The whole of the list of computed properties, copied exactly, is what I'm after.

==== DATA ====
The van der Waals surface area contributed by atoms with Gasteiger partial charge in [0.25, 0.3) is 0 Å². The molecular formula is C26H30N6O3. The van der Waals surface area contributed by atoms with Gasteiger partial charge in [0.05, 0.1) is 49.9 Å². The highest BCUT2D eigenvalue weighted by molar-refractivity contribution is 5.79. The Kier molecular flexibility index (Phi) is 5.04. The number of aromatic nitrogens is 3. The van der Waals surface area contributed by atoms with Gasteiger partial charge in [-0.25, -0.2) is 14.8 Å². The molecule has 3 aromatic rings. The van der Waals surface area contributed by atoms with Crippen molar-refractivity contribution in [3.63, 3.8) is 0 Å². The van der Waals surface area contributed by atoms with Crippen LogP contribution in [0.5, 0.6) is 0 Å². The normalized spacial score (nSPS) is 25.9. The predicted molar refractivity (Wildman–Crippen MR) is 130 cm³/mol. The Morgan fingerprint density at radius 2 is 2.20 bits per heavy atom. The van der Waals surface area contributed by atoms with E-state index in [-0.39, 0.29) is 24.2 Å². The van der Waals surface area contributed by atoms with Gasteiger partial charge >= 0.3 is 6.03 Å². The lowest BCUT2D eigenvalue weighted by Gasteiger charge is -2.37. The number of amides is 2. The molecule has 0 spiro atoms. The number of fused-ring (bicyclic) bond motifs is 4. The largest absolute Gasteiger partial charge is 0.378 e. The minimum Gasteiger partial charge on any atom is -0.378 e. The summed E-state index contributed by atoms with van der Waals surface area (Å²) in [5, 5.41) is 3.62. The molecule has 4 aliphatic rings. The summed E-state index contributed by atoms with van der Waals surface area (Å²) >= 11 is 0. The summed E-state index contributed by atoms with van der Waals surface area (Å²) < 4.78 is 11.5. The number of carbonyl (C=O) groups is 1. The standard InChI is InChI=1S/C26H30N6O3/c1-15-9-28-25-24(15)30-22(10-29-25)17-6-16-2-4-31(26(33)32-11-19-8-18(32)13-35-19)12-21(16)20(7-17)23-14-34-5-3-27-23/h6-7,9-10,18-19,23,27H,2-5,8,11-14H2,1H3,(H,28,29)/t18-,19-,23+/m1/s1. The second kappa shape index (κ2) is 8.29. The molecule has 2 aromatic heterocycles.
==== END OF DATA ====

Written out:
The van der Waals surface area contributed by atoms with Gasteiger partial charge in [0.25, 0.3) is 0 Å². The molecular formula is C26H30N6O3. The van der Waals surface area contributed by atoms with Gasteiger partial charge in [0.05, 0.1) is 49.9 Å². The highest BCUT2D eigenvalue weighted by molar-refractivity contribution is 5.79. The Kier molecular flexibility index (Phi) is 5.04. The number of aromatic nitrogens is 3. The van der Waals surface area contributed by atoms with Gasteiger partial charge in [-0.25, -0.2) is 14.8 Å². The molecule has 3 aromatic rings. The van der Waals surface area contributed by atoms with Crippen molar-refractivity contribution in [3.63, 3.8) is 0 Å². The van der Waals surface area contributed by atoms with Crippen LogP contribution in [0.5, 0.6) is 0 Å². The normalized spacial score (nSPS) is 25.9. The predicted molar refractivity (Wildman–Crippen MR) is 130 cm³/mol. The Morgan fingerprint density at radius 2 is 2.20 bits per heavy atom. The van der Waals surface area contributed by atoms with E-state index in [-0.39, 0.29) is 24.2 Å². The van der Waals surface area contributed by atoms with Gasteiger partial charge >= 0.3 is 6.03 Å². The lowest BCUT2D eigenvalue weighted by Gasteiger charge is -2.37. The number of amides is 2. The molecule has 0 spiro atoms. The number of fused-ring (bicyclic) bond motifs is 4. The largest absolute Gasteiger partial charge is 0.378 e. The minimum Gasteiger partial charge on any atom is -0.378 e. The summed E-state index contributed by atoms with van der Waals surface area (Å²) in [5, 5.41) is 3.62. The molecule has 4 aliphatic rings. The summed E-state index contributed by atoms with van der Waals surface area (Å²) >= 11 is 0. The summed E-state index contributed by atoms with van der Waals surface area (Å²) < 4.78 is 11.5. The number of carbonyl (C=O) groups is 1. The standard InChI is InChI=1S/C26H30N6O3/c1-15-9-28-25-24(15)30-22(10-29-25)17-6-16-2-4-31(26(33)32-11-19-8-18(32)13-35-19)12-21(16)20(7-17)23-14-34-5-3-27-23/h6-7,9-10,18-19,23,27H,2-5,8,11-14H2,1H3,(H,28,29)/t18-,19-,23+/m1/s1. The second kappa shape index (κ2) is 8.29. The molecule has 2 aromatic heterocycles.